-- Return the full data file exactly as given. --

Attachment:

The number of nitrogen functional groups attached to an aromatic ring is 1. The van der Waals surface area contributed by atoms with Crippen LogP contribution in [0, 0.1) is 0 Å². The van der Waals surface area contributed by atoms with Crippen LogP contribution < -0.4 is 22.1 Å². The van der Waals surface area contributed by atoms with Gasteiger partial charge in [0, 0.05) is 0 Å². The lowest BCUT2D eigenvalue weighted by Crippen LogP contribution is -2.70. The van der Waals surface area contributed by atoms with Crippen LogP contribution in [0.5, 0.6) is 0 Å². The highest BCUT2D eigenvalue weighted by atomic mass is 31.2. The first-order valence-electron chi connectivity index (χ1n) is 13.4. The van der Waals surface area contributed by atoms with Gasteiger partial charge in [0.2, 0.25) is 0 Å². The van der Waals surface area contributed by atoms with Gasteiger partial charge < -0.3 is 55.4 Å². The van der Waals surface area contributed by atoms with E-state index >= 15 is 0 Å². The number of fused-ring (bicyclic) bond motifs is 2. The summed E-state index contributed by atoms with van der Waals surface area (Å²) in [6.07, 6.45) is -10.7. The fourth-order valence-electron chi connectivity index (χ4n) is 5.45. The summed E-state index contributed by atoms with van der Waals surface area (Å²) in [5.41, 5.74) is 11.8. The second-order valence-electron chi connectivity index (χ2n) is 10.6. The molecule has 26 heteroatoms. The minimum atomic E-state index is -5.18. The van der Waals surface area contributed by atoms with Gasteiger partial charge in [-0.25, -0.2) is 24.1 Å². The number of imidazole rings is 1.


The number of nitrogen functional groups attached to an aromatic ring is 1. The van der Waals surface area contributed by atoms with Crippen LogP contribution in [0, 0.1) is 0 Å². The van der Waals surface area contributed by atoms with Crippen LogP contribution < -0.4 is 22.1 Å². The van der Waals surface area contributed by atoms with Gasteiger partial charge in [0, 0.05) is 0 Å². The lowest BCUT2D eigenvalue weighted by Crippen LogP contribution is -2.70. The van der Waals surface area contributed by atoms with Crippen LogP contribution in [0.5, 0.6) is 0 Å². The highest BCUT2D eigenvalue weighted by atomic mass is 31.2. The first-order valence-electron chi connectivity index (χ1n) is 13.4. The van der Waals surface area contributed by atoms with Gasteiger partial charge in [0.2, 0.25) is 0 Å². The van der Waals surface area contributed by atoms with Gasteiger partial charge < -0.3 is 55.4 Å². The van der Waals surface area contributed by atoms with E-state index >= 15 is 0 Å². The number of fused-ring (bicyclic) bond motifs is 2. The summed E-state index contributed by atoms with van der Waals surface area (Å²) in [6.07, 6.45) is -10.7. The fourth-order valence-electron chi connectivity index (χ4n) is 5.45. The summed E-state index contributed by atoms with van der Waals surface area (Å²) in [5.41, 5.74) is 11.8. The second-order valence-electron chi connectivity index (χ2n) is 10.6. The molecule has 26 heteroatoms. The minimum atomic E-state index is -5.18. The van der Waals surface area contributed by atoms with Gasteiger partial charge in [-0.25, -0.2) is 24.1 Å². The number of imidazole rings is 1.